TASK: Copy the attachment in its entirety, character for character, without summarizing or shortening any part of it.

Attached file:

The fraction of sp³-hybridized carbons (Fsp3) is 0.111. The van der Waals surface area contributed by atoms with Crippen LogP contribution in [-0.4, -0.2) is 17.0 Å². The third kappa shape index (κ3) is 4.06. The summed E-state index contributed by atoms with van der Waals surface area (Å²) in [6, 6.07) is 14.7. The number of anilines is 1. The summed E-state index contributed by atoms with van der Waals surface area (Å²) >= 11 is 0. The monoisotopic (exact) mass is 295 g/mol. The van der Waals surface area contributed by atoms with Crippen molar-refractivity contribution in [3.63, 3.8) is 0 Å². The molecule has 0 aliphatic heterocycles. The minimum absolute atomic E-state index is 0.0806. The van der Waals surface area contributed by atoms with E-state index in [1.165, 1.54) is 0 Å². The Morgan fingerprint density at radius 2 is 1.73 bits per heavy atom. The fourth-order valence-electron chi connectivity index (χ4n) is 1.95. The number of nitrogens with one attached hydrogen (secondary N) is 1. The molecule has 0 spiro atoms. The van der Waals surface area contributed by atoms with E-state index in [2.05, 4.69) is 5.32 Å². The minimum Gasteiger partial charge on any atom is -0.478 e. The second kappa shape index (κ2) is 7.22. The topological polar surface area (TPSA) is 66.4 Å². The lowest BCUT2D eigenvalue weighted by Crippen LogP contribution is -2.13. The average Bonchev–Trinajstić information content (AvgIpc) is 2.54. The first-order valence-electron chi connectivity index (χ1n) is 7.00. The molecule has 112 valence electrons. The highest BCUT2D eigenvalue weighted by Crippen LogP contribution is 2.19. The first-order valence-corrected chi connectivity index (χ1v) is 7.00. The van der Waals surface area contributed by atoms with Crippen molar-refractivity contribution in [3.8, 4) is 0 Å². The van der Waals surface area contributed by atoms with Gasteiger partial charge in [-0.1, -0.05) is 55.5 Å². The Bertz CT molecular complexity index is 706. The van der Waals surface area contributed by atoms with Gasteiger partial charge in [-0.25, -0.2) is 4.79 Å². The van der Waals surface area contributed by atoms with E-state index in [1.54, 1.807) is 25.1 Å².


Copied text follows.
The fraction of sp³-hybridized carbons (Fsp3) is 0.111. The van der Waals surface area contributed by atoms with Crippen LogP contribution in [-0.4, -0.2) is 17.0 Å². The third kappa shape index (κ3) is 4.06. The summed E-state index contributed by atoms with van der Waals surface area (Å²) in [6, 6.07) is 14.7. The number of anilines is 1. The summed E-state index contributed by atoms with van der Waals surface area (Å²) >= 11 is 0. The monoisotopic (exact) mass is 295 g/mol. The van der Waals surface area contributed by atoms with Crippen molar-refractivity contribution in [3.63, 3.8) is 0 Å². The molecule has 0 aliphatic heterocycles. The minimum absolute atomic E-state index is 0.0806. The van der Waals surface area contributed by atoms with E-state index in [1.165, 1.54) is 0 Å². The Morgan fingerprint density at radius 2 is 1.73 bits per heavy atom. The fourth-order valence-electron chi connectivity index (χ4n) is 1.95. The number of nitrogens with one attached hydrogen (secondary N) is 1. The molecule has 0 spiro atoms. The van der Waals surface area contributed by atoms with E-state index in [2.05, 4.69) is 5.32 Å². The minimum Gasteiger partial charge on any atom is -0.478 e. The second kappa shape index (κ2) is 7.22. The topological polar surface area (TPSA) is 66.4 Å². The lowest BCUT2D eigenvalue weighted by Crippen LogP contribution is -2.13. The average Bonchev–Trinajstić information content (AvgIpc) is 2.54. The first-order valence-electron chi connectivity index (χ1n) is 7.00. The molecule has 112 valence electrons. The highest BCUT2D eigenvalue weighted by Crippen LogP contribution is 2.19. The first-order valence-corrected chi connectivity index (χ1v) is 7.00. The van der Waals surface area contributed by atoms with Crippen molar-refractivity contribution in [3.8, 4) is 0 Å². The van der Waals surface area contributed by atoms with Gasteiger partial charge in [-0.1, -0.05) is 55.5 Å². The Bertz CT molecular complexity index is 706. The van der Waals surface area contributed by atoms with Gasteiger partial charge in [-0.25, -0.2) is 4.79 Å². The van der Waals surface area contributed by atoms with E-state index in [1.54, 1.807) is 25.1 Å².